Patient teaching

• Tell patient to take drug with first levodopa-carbidopa dose of day.

2Advise patient to immediately report signs or symptoms of liver problems (persistent nausea, fatigue, appetite loss, dark urine, itching, tenderness on right side of abdomen, and yellowing of skin or eyes).

• Instruct patient to promptly report signs and symptoms of infection.

Advise female patient to immediately report suspected pregnancy. Caution her not to breastfeed.

• Tell patient drug may cause involuntary movements, hallucinations, light-headedness, and other significant reactions. Urge him to use safety measures as needed.

• Caution patient to avoid driving and other hazardous activities until he knows how drug affects concentration and alertness.

• Advise patient to move slowly when sitting up or standing, to avoid dizziness from sudden blood pressure decrease.

• As appropriate, review all other significant and life-threatening adverse reactions and interactions, especially those related to the drugs and tests mentioned above.

McGraw-Hill Nurse's Drug Handbook, 7th Ed. Copyright © 2013 by The McGraw-Hill Companies, Inc. All rights reserved


Tasmar® Neurology A COMT inhibitor used with levodopa/carbidopa to treat Parkinson's disease Adverse effects Liver toxicity
McGraw-Hill Concise Dictionary of Modern Medicine. © 2002 by The McGraw-Hill Companies, Inc.
References in periodicals archive ?
(21) Other medications that can be considered to reduce drug-induced motor complications include pergolide, pramipexole, ropinirole, and tolcapone. (20) Carbidopa/levodopa and bromocriptine are not recommended for the treatment of dopaminergic motor complications.
Hayes et al., "Tolcapone induces oxidative stress leading to apoptosis and inhibition of tumor growth in neuroblastoma," Cancer Medicine, vol.
All participants were treated with levodopa, and additional antiparkinsonian therapy consisted of oral dopamine agonists (pramipexole and ropinirole), COMT inhibitors (entacapone and tolcapone), amantadine, subcutaneous apomorphine infusion, and deep brain stimulation.
Beger, "Identification of metabolite profiles of the catechol-O-methyl transferase inhibitor tolcapone in rat urine using LC/MS-based metabonomics analysis," Journal of Chromatography B: Analytical Technologies in the Biomedical and Life Sciences, vol.
Drug Mechanism of action L-DOPA DA precursor L-DOPA + benserazide or carbidopa DA precursor + peripheral dopa- decarboxylase inhibitor Bromocriptine, pergolide, DA receptor agonists pramipexole, ropinirole Selegiline, rasagiline Monoamine oxidase B inhibitors Increase of DA release and Amantadine glutamate NMDA receptor antagonist Trihexyphenidyl, benztropine Muscarinic receptor antagonists Catechol-O- Entacapone, tolcapone methyltransferase inhibitors Adapted from [108].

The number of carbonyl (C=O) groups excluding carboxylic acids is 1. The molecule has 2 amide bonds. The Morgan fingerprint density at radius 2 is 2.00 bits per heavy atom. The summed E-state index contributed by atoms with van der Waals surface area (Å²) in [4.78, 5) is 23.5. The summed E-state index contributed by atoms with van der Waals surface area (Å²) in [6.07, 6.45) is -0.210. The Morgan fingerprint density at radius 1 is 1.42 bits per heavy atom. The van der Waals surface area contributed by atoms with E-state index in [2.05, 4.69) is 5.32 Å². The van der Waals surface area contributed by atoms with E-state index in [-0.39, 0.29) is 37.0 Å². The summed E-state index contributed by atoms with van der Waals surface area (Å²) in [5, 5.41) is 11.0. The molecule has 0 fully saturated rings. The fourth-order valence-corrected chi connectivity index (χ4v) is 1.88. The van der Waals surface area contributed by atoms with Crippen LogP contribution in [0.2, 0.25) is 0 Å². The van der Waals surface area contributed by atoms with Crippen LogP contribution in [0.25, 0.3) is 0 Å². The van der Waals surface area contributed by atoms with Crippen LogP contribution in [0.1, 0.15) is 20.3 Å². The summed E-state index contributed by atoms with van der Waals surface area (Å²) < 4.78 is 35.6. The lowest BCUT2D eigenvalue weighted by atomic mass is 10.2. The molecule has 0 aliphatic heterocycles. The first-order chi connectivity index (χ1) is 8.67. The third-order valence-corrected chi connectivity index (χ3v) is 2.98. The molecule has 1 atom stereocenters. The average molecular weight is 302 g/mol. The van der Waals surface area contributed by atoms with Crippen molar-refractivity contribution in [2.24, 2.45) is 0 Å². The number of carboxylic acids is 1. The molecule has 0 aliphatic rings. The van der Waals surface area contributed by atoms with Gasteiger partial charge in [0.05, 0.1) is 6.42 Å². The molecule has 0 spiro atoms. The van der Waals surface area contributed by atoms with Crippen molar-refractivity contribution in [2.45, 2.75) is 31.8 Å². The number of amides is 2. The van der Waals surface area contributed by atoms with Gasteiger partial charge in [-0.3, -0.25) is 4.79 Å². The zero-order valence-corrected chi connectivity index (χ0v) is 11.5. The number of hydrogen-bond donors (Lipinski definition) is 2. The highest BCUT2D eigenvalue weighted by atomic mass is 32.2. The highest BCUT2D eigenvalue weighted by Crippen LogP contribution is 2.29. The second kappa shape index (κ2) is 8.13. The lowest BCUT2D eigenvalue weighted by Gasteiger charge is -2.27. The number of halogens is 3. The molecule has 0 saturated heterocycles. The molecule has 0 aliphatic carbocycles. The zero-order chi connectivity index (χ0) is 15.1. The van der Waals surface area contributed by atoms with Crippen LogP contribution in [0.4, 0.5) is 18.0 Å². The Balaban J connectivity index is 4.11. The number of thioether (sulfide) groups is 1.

Persons who used levodopa, entacapone, tolcapone, ropinirole, pramipexole, apomorphine, bromocriptine, or selegiline were directly contacted by phone and invited to be examined by a neurologist unless a) they reported taking small doses of dopamine agonists for restless leg syndrome, b) treatment was discontinued after [less than or equal to] 1 month, or c) there was a documented history of drug-induced parkinsonism.
(27) Studies funded by the NIH found that people with a certain variant of the gene catecholamine-O-methyltransferase can improve both memory and problem solving by taking a drug called tolcapone, which is prescribed for patients with Parkinson's disease, and exogenous medication may overcome a type of genotype-associated trait under which genetic variation can be associated with reduced dopamine neurotransmission to impair learning and cognitive performance.
In the study, published online today (March 19) in the journal Current Biology, participants on two separate visits received a pill containing either a placebo or tolcapone, a drug that prolongs the effects of dopamine, a brain chemical associated with reward and motivation in the prefrontal cortex.
Tolcapone e Administrados Tolcapone: alcanca Entacapone concomitantemente a nivel serico maximo (Inibidores da COMT) L-Dopa, sao eficazes em 1,4 a 1,8h.
troglitazone, bromfenac, pemoline, tolcapone, trovafloxacin and benoxaprofen [4].
COMT inhibitors: Entacapone is a peripherally acting COMT inhibitor, while tolcapone is able to cross the blood-brain barrier and acts both peripherally and in the CNS.
ziagen, racivir (note: these are brand names) Epilepsy/Seizure medications Valproic acid Mood stabilizers Lithium Parkinson's disease Tolcapone Hereditary (or possible hereditary) Types of Mitochondrial Diseases